Classical CDs Weekly: Prokofiev, Smetana, Valentini | reviews, news & interviews
Classical CDs Weekly: Prokofiev, Smetana, Valentini
Classical CDs Weekly: Prokofiev, Smetana, Valentini
20th century orchestral music, Czech quartets and Baroque strangeness
Prokofiev: Symphonies 4 (Op.47) & 5, Dreams Bournemouth Symphony Orchestra/Kiril Karabits (Onyx)
Prokofiev was adept at recycling good ideas. His Symphony No. 3 is linked thematically to the opera The Fiery Angel, and the less abrasive No 4 shares some ideas with the ballet The Prodigal Son. The piece was radically revised in 1947 and became Prokofiev's Op 112, though I've always preferred the more compact earlier version. Composed in 1929, it's full of delectable ideas, the lyricism anticipating the scores written after his return to Russia in the mid-1930s. Like the beautiful woodwind chorale which opens the symphony, or the infectiously energetic theme which kicks off the movement's Allegro eroico. You can sense Prokofiev's symphonic technique developing; the transitions between themes are deftly handled and there are few longeurs. There's a beautiful Andante tranquillo and a charmer of a scherzo. Only the blustery finale slightly outstays its welcome, though you forgive it for a delicious final cadence which could only have come from Prokofiev's pen. Karabits' winds and brass excel, though the boomy recorded sound means there's a loss of detail.
Outstanding recordings of Prokofiev's Symphony No. 5 abound. This one is very decent, but Andrew Litton's recent Bergen CD is sharper and crisper; Karabits is smoother, downplaying the music's subversive edge. The slower, more self-consciously epic moments work best – the first movement's clangorous coda is superb, as is the Adagio's harrowing central climax. As a bonus we get the Op. 6 Dreams from 1910, a ripely-scored tone poem dedicated to Scriabin.
Smetana: String Quartets Pavel Haas Quartet (Supraphon)
Bedrich Smetana’s severe deafness prevented him from enjoying the private first performance of his String Quartet No. 1, held in his secretary’s apartment with Dvořák playing the viola part. The quartet was written in 1876 after a move away from Prague; Smetana still hoped that his hearing loss was only temporary and composed this powerful, visceral work “for four instruments that, in a narrow circle of friends… talk about that which has moulded me.” Youthful energy and first love are suggested with startling accuracy. Smetana’s deafness is depicted with alarming realism: the pulsating last movement collapses into silence, followed by a shrill high E harmonic played by the first violin. It’s a thrilling, shocking coup de theatre, wonderfully realised here by the Pavel Haas Quartet. Smetana does give us a tender, consolatory coda, though the prevailing mood remains bleak. I’ve never heard such a sharply drawn performance. Sforzandi explode, and Smetana’s more upbeat ruminations are delightful. The second movement polka has irrestible bounce. A tender Largo sostenuto features some exquisite work from viola and cello. It grips, helped by Supraphon’s close, rich sound.
The Quartet No. 2 was also premiered privately, in 1883. Smetana’s diminishing self-confidence prompted him to write that “my musical ideas are slowly losing their vitality… everything is somewhat cloaked by a mist of despondency and grief.” He was mistaken; this taut, concise work is as striking as its predecessor. Barely 19 minutes long, it receives another startling reading. The first 20 seconds of the third movement alone are worth the disc price. You can smell the players’ sweat. Despite the angst, the mood is ultimately upbeat, and the quartet’s finale closes in a mood of defiant affirmation. Sensational performances of music which deserves to be far better known, and magnificently recorded.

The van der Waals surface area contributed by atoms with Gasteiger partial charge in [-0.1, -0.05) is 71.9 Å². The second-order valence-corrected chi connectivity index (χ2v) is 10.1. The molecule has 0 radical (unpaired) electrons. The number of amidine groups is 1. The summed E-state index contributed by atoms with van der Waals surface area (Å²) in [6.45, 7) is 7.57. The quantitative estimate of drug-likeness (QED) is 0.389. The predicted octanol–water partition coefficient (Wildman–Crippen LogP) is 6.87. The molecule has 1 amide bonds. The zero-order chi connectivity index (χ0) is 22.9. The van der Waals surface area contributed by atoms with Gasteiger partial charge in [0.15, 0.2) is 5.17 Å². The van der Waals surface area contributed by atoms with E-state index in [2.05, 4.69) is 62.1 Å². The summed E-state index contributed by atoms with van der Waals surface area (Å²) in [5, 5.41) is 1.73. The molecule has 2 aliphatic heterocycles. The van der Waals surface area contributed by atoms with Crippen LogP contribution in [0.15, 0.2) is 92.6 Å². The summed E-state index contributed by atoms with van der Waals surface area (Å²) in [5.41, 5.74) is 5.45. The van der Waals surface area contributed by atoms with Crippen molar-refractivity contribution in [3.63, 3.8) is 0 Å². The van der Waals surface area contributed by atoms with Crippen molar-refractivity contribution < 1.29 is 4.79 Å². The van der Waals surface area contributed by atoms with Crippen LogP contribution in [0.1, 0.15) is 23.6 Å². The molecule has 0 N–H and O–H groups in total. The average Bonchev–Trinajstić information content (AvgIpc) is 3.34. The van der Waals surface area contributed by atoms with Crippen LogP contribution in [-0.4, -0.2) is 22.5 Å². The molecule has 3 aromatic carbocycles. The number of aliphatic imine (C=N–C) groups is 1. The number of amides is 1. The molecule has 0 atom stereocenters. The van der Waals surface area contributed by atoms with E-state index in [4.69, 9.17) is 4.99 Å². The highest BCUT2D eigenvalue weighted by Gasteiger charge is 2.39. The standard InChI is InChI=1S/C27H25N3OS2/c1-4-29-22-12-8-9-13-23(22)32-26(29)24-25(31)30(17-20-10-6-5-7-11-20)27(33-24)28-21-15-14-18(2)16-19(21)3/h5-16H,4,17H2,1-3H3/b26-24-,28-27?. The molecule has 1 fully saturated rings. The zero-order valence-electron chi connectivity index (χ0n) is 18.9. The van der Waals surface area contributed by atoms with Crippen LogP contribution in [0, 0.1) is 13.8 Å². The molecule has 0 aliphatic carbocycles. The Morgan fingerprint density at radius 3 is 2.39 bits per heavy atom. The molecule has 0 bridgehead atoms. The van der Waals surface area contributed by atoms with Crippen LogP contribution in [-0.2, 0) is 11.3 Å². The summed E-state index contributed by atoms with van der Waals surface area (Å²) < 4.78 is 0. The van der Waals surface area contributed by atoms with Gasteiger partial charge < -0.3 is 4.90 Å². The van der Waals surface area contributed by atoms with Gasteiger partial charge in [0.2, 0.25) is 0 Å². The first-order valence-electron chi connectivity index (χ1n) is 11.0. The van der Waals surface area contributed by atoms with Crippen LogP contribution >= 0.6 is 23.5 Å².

Oddities & Trifles: The Very Peculiar Instrumental Music of Giovanni Valentini ACRONYM (New Focus Recordings)
There are moments of such harmonic and rhythmic implausibility on this disc that it’s tempting to conclude that Giovanni Valentini’s music is a smart hoax. But no – he was definitely born in Venice in the late 16th century and may have been taught by Gabrieli. He was also a poet, and became Hofkapellmeister to the Viennese court in 1626, remaining influential in the city until his death in 1649. One of Valentini’s works has a notated part for water-filled clay bird whistles, and having access to enharmonic keyboard instruments (where Bb is not the same as A#) must have encouraged him to develop a freer approach to harmony.
The amount of legwork which must have gone into planning and researching this release is mindboggling. It would also be worthless if the music presented wasn’t up to scratch. Happily, it is, and this delightful release is one of the most striking things I’ve heard this year. The Sonata a5 which opens proceedings is a case in point: 45 seconds in, we’re simultaneously discombobulated and delighted by a chord progression which would still startle if it was written in the mid 20th century. Sample the descending chromatic melody which dominates the tiny Canzona a6. They’re all performed by the 12-piece string ensemble ACRONYM (you’ll have to read the booklet to find out what the letters stand for), negotiating Valentini’s tricky corners with ease. Violinist Beth Wenstrom is outstanding in a substantial solo sonata, and Elliot Figg’s dainty organ playing in a tiny Echo a3 is marvellous. The disc closes with a startling Sonata a4, full of strange sounds and containing, possibly, the first notated ppp in musical history. Fascinating, and fun - this is one of those discs that you’ll buy multiple copies of and thrust into the hands of friends and relatives.
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